An organization’s staff is its most valuable asset, and the human resources function is critical to the stability and growth of business operations.
Real-world events demonstrate our inability to understand rapidly and accurately what we already know. In other words, we cannot answer questions completely, despite the fact that we may hold the requisite data. For example, if someone attempted to enter the United States (US) at an airport, and US officials initiated a query to the “system” and found nothing, that person may enter the US erroneously. This might occur because US officials asking a question such as “What do we know about this person?” cannot assuredly answer it – and not in a timely fashion.
“If you know the enemy and know yourself, you need not fear the result of a hundred battles. If you know yourself but not the enemy, for every victory gained you will also suffer a defeat. If you know neither the enemy nor yourself, you will succumb in every battle.” - Sun Tzu
Most Competitive Intelligence (CI) and Business Strategy practitioners are likely to have come across this immortal advice from Sun Tzu. One does not cease to be amazed at how this simple fact underlies the multi-million dollar intelligence gathering industry.
In this webinar Steve Hamby, Managing Director Government, discusses semantic graph technology to help Federal Government CIOs and their agency staff that are researching enterprise data management and mining tools understand how Smart Data Lakes can be a superior mechanism for addressing their top data priorities. Here are the slides from his presentation.
As we approach the end of 2016, we sat down with our CEO, Chuck Pieper, to discuss the future of big data and get his predictions for 2017. Here are his thoughts.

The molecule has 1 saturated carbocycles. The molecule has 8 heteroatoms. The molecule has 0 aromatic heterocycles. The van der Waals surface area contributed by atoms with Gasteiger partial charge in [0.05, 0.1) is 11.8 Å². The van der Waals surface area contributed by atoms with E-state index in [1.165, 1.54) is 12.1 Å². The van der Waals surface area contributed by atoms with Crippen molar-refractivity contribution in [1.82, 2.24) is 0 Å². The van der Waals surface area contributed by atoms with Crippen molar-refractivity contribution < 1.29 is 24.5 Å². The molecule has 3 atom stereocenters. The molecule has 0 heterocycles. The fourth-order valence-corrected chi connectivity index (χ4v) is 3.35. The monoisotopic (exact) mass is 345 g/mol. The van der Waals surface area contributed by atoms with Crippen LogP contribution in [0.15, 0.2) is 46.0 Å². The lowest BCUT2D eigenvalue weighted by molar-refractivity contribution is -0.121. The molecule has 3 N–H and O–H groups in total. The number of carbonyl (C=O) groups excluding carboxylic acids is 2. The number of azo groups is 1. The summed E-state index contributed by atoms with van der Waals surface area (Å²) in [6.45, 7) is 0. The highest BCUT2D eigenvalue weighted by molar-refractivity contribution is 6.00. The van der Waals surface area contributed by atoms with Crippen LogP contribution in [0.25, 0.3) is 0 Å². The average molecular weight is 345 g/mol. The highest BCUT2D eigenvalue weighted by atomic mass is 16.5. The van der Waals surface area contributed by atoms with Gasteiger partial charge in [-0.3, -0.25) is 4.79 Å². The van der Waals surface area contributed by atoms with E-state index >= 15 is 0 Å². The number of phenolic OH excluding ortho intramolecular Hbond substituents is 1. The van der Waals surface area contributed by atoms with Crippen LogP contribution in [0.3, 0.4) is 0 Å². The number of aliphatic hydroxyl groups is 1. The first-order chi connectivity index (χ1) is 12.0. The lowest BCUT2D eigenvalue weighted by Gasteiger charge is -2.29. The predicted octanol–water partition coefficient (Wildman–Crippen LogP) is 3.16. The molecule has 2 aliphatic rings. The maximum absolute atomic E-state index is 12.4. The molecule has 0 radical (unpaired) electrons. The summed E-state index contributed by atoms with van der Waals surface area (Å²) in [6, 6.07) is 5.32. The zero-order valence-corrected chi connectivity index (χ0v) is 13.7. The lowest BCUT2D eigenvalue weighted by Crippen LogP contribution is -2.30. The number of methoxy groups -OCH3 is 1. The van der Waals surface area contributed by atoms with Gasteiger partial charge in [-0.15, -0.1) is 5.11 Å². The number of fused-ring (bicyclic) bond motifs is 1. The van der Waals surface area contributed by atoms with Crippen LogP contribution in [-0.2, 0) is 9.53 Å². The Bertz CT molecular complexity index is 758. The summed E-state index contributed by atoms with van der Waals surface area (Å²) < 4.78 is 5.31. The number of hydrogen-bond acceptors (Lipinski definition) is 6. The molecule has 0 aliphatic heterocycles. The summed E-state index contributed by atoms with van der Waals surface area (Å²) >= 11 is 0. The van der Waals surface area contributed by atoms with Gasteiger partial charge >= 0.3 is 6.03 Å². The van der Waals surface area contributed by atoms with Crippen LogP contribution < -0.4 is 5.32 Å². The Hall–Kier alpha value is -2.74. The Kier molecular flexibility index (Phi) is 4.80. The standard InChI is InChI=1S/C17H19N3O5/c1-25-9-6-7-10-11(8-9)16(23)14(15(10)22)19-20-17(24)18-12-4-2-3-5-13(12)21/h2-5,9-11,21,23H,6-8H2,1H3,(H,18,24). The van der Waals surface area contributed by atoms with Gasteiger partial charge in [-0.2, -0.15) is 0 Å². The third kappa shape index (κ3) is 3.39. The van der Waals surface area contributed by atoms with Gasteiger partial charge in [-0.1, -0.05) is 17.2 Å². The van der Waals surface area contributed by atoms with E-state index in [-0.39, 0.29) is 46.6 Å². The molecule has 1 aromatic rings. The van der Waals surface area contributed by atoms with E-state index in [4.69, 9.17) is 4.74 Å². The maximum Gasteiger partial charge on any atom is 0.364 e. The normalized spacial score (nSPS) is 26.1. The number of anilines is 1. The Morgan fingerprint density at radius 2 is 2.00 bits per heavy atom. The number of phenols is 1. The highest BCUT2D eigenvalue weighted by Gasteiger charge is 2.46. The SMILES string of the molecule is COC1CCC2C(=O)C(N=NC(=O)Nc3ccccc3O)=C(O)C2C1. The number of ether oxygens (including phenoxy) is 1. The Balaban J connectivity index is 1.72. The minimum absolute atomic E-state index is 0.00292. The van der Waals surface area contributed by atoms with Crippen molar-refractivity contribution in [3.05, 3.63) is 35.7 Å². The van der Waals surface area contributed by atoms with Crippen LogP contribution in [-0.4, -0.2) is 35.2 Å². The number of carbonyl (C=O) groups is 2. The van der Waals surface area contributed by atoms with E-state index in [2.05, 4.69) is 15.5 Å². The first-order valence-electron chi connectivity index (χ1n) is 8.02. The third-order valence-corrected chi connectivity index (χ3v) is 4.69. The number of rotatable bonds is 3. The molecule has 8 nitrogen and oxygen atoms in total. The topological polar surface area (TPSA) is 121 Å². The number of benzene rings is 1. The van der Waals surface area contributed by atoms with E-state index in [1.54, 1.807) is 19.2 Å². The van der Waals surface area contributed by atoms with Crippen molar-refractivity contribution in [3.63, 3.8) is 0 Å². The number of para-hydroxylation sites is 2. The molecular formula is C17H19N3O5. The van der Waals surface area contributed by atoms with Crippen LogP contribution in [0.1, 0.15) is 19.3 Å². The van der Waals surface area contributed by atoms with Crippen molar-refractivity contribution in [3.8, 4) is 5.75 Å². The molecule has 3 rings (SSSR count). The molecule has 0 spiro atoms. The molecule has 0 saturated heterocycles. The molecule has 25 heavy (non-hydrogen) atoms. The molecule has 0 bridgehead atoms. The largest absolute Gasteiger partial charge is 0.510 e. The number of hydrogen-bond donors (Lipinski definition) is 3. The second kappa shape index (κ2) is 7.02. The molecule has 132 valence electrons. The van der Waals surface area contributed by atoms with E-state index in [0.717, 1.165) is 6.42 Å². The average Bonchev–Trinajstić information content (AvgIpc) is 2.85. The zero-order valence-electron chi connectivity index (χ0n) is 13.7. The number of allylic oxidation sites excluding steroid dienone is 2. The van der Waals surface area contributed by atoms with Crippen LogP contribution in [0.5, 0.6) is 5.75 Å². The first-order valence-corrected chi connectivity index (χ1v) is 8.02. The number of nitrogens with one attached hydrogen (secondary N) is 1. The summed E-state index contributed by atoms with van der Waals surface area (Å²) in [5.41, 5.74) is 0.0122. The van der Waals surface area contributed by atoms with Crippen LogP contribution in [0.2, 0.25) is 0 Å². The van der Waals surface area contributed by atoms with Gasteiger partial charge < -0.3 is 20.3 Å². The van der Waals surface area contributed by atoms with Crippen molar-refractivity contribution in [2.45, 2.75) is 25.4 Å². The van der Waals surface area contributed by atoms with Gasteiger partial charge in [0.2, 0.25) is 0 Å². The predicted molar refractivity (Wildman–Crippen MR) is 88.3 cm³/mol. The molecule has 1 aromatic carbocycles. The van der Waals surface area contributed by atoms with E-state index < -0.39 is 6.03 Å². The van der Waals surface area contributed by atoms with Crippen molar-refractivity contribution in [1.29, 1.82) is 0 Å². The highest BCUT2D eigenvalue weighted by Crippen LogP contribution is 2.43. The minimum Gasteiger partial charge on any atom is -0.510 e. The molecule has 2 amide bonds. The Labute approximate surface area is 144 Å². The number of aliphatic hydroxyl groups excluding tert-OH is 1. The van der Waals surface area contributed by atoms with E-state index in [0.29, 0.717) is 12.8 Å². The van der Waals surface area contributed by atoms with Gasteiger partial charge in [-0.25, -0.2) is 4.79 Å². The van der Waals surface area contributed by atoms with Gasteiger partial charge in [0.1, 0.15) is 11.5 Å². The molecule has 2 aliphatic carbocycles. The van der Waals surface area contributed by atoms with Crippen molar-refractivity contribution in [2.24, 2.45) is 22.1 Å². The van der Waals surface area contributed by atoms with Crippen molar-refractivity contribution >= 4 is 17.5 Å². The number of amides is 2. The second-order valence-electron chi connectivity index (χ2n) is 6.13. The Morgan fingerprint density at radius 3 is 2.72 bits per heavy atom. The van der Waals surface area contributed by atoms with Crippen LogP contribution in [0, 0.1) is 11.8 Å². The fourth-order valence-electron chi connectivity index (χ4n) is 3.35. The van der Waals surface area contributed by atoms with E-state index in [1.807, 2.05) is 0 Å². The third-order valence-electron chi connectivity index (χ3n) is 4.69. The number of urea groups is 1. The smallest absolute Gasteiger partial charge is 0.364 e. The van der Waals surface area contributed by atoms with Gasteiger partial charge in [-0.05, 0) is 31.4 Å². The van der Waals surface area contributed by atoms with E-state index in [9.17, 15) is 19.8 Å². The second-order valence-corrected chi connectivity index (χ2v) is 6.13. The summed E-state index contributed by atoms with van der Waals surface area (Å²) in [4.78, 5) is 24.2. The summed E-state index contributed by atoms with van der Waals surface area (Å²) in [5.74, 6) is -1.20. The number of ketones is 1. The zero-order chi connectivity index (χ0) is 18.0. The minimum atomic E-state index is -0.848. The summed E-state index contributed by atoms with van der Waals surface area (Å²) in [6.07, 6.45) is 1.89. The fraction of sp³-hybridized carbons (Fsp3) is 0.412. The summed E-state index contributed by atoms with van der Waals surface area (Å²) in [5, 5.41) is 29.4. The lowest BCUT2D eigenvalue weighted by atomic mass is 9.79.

In September 2016 Cambridge Semantics attended Strata+Hadoop World 2016 in New York, NY. While we were there, Marty Loughlin, our VP of Financial Services, spoke to a gathering of attendees about who we are and what our platform does. Here is his presentation.
Historically, understanding the contents of unstructured text has required a great deal of time and effort by experts to read stacks of documents and manually extract key information that is then consolidated in spreadsheets or structured databases. By using sophisticated semantic processing to enrich text analytics results, however, business analysts can set up text processing pipelines that can automatically analyze text content by extracting entities and relationships, analyzing sentiment and summarizing or classifying documents, emails, social media, websites and more.
The challenge for analysts seeking trading opportunities that outperform the market is not a lack of information. It is an over-supply of information from widely disparate sources. How do you sift through the overwhelming flow of reports, news feeds, articles, blogs and social media posts to find the sentiments, relationships, patterns, unique insights and powerful nuggets of information that drive performance?
Enterprise text analytics is an exciting and powerful area gaining traction recently. When one moves on from purely departmental solutions to a perspective of an enterprise text analytics fabric, new possibilities emerge to empower a wide array of roles and functions.
Unstructured data is all around us: in news stories, web pages, journal articles, social media posts, patents, research reports, presentations, and a variety of other sources. These items are unstructured in that they don’t start out with a predefined, explicit schema or structure. Historically, these documents have been read by humans looking to find information relevant to their particular tasks or roles. In today's deluge, however, the need for scalable reading, repeatability, traceability, and speed has driven the advent of text analytics platforms.